2. Historical Aspects

Adenomyosis and endometriosis were considered to be the same disease for almost a century, until the first quarter of the 20th century. The initial description of ectopic endometrial glands in the myometrium was provided by the German pathologist Karl von Rokitansky [5], who named this condition cystosarcoma adenoids uterinum. This definition reflects the ‘tumor-like’ nature of the disease and emphasizes the two histological components of lesions: mesenchymal (endometrial stroma) and epithelial (endometrial glands). Von Rokitansky also identified two other conditions of endometrial ectopia, one showing invasion of the endometrial cavity to form polyps, known as cystosarcoma adenoids uterinum polyposum, and the other, infiltrating the ovary, termed ovarian cystosarcoma.
In 1903, Meyer described a case of iatrogenic ectopic endometrial tissue after uterine ventrofixation and elaborated the theory of ‘epithelial heterotopy’, considering the disease a sort of healing process [6]. According to Meyer, adenomyomas were examples of ‘epithelial invasion of inflammatory tissue’ occurring in both embryonic and in mature epithelium.
A few years later, the surgeon Thomas Stephen Cullen provided the first systematic description of adenomyosis [7]. With other scientists, he promoted the theory of ‘mucosal invasion’ and proposed a mechanism by which the uterine mucosa invades the underlying myometrium, in some cases demonstrating a connection between the uterine cavity and ectopic endometrium that he called an ‘adenomyoma’. He also gave a morphological and clinical explanation of what is, today, known as endometriosis and adenomyosis, describing various presentations of ‘adenomyoma’ in the myometrial wall, uterine horn, subserosa and uterine ligaments [8]. He was the first to describe decidualization of the stromal compartment during pregnancy, proving the endometrial nature of ‘adenomyoma’, and proposed hysterectomy as elective treatment [9,10].
Despite the clarity of Cullen’s hypothesis, other contemporary scientists attacked the mucosal invasion theory arguing that glands in adenomyomas were of mesonephric origin in attempts to explain ‘adenomyoma’ found in the pelvis outside the uterus [10].
In the 1920s, when Sampson proposed the theory of retrograde menstruation to explain extra-uterine disease, introducing the term ‘endometriosis’ and clarifying that adenomyosis and endometriosis were different entities [11], the endometrial origin of adenomyosis became widely accepted [12]. Two years before Sampson’s publication, Frankl (1925) introduced the term ‘adenomyosis uteri’ to describe uterine mucosal invasion of the myometrium [13]. He chose the name adenomyosis instead of adenomyositis or adenometritis so as not to suggest any inflammatory origin for the disease. In his work, he made a distinction between adenomyomas and adenomyosis: in the former, glands develop independently, while in the latter, a direct connection can be established with the uterine mucosa [14].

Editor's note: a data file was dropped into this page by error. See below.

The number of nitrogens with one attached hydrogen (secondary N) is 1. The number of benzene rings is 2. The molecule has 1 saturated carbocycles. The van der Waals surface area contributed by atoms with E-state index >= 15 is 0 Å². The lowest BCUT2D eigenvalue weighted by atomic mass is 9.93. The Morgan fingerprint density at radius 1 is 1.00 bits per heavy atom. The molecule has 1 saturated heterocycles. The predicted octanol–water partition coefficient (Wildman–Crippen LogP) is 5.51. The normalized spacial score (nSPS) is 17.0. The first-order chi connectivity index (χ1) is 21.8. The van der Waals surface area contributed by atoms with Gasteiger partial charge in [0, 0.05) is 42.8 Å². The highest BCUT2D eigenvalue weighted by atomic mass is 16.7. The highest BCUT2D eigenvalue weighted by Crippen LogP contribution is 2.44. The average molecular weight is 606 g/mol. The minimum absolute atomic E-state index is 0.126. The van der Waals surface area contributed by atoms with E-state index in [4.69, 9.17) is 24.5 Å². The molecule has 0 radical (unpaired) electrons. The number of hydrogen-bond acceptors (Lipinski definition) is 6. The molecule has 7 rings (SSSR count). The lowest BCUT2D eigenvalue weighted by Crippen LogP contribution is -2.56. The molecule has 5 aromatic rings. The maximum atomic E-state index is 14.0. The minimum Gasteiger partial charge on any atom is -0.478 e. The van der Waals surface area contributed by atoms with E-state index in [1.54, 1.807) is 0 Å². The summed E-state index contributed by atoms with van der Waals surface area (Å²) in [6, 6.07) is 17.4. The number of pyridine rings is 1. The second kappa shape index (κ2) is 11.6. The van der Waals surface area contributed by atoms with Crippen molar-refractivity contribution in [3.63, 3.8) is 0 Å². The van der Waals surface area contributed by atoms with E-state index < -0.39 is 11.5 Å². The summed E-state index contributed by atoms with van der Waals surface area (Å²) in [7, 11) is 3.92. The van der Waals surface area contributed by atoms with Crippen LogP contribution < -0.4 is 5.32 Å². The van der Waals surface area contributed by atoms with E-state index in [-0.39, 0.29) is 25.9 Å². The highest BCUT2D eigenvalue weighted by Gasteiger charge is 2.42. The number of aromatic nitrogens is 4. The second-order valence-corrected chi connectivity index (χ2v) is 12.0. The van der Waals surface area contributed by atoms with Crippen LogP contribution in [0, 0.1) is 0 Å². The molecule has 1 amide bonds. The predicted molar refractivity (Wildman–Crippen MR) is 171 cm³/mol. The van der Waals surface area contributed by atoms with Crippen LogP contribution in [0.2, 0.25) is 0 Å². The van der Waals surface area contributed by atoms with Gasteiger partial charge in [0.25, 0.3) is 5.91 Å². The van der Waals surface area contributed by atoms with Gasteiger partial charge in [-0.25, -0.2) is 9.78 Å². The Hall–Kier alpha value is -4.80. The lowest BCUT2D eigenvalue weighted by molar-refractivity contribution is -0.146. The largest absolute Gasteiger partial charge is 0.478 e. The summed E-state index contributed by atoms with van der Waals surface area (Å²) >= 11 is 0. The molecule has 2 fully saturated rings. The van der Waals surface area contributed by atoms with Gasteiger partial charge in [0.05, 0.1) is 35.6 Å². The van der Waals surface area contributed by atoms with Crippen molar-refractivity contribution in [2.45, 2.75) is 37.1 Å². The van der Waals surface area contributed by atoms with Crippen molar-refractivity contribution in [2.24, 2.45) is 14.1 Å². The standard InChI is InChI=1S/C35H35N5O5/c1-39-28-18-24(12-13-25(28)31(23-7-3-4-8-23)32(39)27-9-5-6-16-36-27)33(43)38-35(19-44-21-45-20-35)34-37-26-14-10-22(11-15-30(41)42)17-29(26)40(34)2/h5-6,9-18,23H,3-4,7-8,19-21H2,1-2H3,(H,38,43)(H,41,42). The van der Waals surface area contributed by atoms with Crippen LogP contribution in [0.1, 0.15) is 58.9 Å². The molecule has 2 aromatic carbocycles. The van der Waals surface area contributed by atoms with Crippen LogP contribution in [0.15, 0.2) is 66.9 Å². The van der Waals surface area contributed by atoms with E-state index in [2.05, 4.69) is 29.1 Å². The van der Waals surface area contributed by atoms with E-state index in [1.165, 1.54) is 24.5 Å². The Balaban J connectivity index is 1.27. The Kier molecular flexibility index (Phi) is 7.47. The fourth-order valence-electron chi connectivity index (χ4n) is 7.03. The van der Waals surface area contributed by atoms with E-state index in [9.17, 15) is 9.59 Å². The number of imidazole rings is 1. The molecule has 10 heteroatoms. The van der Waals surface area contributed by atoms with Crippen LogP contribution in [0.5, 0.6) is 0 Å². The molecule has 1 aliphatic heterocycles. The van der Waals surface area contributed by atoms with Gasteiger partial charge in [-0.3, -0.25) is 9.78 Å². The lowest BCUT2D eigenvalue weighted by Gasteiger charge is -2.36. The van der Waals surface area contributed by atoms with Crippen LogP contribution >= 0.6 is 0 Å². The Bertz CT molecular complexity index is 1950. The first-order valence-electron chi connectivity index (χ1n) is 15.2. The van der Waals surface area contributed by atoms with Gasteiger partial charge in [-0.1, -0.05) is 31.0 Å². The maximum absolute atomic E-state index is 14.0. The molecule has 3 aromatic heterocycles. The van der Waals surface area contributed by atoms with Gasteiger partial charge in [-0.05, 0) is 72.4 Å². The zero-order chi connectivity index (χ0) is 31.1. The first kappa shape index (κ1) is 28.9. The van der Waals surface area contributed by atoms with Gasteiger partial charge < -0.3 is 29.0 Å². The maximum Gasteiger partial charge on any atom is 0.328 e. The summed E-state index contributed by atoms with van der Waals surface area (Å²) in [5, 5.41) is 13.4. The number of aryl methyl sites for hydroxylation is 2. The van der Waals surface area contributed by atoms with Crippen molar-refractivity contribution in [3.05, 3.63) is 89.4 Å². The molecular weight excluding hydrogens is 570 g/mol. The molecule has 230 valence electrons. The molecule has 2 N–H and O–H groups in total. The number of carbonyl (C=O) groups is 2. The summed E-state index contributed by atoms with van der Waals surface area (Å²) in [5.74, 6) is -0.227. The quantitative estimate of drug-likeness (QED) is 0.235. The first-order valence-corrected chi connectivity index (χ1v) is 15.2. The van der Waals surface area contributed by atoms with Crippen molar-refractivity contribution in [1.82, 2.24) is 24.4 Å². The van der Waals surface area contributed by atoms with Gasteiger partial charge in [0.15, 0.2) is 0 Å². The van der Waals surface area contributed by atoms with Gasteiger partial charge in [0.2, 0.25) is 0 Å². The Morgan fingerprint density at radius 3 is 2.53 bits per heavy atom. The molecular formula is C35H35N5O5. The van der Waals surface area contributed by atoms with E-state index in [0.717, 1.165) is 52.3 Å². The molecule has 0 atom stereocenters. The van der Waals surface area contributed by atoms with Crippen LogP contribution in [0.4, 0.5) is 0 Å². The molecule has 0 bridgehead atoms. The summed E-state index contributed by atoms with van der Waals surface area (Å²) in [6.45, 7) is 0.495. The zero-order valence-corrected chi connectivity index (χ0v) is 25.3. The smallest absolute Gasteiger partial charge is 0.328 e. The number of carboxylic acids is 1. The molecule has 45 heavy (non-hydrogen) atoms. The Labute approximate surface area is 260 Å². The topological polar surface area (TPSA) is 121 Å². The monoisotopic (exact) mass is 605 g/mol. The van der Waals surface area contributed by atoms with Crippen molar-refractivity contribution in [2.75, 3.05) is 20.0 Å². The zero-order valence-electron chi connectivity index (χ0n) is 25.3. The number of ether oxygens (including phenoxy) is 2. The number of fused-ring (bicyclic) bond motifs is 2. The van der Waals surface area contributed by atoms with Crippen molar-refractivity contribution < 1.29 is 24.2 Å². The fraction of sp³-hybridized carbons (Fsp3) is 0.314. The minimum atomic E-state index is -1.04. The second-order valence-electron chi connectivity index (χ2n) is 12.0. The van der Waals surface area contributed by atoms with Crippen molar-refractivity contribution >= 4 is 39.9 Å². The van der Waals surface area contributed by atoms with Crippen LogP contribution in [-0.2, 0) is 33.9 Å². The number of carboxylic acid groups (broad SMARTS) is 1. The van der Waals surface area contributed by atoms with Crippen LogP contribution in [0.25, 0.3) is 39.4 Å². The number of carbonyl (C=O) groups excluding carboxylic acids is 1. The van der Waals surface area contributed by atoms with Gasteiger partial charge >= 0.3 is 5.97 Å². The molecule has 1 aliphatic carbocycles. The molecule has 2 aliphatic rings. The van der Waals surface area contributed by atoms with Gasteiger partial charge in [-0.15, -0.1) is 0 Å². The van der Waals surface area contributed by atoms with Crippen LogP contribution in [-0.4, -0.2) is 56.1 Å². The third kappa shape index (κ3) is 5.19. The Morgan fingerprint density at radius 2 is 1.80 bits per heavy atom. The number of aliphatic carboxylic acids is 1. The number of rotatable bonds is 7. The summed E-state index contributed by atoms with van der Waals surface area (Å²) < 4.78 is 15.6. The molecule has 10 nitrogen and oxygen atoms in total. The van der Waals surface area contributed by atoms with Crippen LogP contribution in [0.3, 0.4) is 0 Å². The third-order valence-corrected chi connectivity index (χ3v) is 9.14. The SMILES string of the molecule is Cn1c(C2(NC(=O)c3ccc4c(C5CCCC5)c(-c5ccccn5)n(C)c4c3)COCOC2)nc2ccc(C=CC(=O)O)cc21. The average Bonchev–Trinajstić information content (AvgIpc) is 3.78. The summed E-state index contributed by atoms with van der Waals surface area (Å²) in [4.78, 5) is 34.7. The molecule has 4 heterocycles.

We then had to wait until 1972 for a widely accepted histological definition of adenomyosis provided by Bird and colleagues [15], defining adenomyosis as ‘benign invasion of endometrium into the myometrium, producing a diffusely enlarged uterus which microscopically exhibits ectopic non-neoplastic, endometrial glands and stroma surrounded by the hypertrophic and hyperplastic myometrium’.

3. Pathological Features

Endometriosis and adenomyosis are diseases characterized by the presence of ectopic endometrium in myometrium and extra-uterine sites respectively. At histopathological level, they appear quite similar as in both cases the main feature is the presence of normal endometrial tissue composed of glandular epithelium and stromal compartment, but they differ in clinical presentation as they show different localization. In Section 3.1 and Section 3.2, we go through an extensive description of the morphological aspects of both diseases to illustrate different histopathological features and to guide pathologists to a good diagnosis.

3.1. Pathological Features of Adenomyosis

Ectopic endometrial implants follow different distribution patterns in the myometrium, giving rise to two main forms of the disease: focal and diffuse. Adenomyosis is described as focal when a circumscribed nodular collection is identified but considered diffuse when different groups of endometriotic glands and stroma are distributed throughout the myometrium [3].
Grossly, in the diffuse form, the uterus may look normal or atrophic in elderly women, but mostly appears asymmetrically enlarged and globular due to associated myometrial hyperplasia reflected in a thickened myometrium [16]. After cutting, the myometrium appears trabeculated, with ill-defined hypertrophic swirls of smooth muscle and petechia-like gray foci of endometrium [16] (Figure 1). Blood-filled cystic spaces may be seen, but their size does not exceed 5 mm. The focal adenomyosis, called adenomyomas, grossly mimics leiomyomas and appear as an unencapsulated mass without any well-defined border [10]. Alternatively, in some rare cases, adenomyosis may also present as a large cyst (cystic adenomyoma) [3] and occasionally assume a polypoid form and protrude into the uterine cavity mimicking an endometrial polyp.